Design justice asks whether the affordances of a designed object or system disproportionally reduce opportunities for already oppressed groups of people while enhancing the life opportunities of dominant groups, independently of whether designers intend this outcome.
Is it always (or ever) possible to reduce cognitive load for all users simultaneously? Perhaps not. Instead, designers constantly make choices about which users to privilege and which will have to do more work. UI decisions distribute higher and lower cognitive loads among different kinds of people. The point is not that it’s wrong to privilege some users over others; the point is that these decisions need to be made explicit.
An object’s affordances are never equally perceptible to all, and never equally available to all; a given affordance is always more perceptible, more available, or both, to some kinds of people. Design justice brings this insight to the fore and calls for designers’ ongoing attention to the ways these differences are shaped by the matrix of domination.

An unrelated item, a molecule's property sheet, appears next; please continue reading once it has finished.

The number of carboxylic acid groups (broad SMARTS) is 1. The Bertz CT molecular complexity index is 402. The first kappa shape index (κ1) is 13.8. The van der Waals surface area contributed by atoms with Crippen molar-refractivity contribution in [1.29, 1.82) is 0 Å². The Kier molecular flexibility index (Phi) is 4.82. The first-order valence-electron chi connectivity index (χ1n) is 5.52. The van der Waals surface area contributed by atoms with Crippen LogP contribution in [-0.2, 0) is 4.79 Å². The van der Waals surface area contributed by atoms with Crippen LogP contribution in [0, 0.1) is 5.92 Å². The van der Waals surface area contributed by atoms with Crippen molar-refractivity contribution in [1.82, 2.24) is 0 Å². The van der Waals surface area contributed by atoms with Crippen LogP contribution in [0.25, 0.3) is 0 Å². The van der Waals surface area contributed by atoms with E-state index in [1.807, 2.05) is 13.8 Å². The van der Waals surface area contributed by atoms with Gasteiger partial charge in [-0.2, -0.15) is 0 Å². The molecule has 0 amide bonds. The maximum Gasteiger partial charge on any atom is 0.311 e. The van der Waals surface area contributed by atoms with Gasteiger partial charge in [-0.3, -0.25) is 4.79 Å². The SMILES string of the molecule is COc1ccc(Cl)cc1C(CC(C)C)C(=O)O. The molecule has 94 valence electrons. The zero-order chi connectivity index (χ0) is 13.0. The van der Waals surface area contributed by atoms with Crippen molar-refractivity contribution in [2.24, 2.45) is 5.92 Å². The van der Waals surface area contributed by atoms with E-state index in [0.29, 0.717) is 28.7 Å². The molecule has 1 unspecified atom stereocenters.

Now the flat, dreary infinity of internet time and the looping, total déjà vu forever repetition of pandemic time have folded into one another, leaving us down here in our hypnotic, dreamlike experience of life.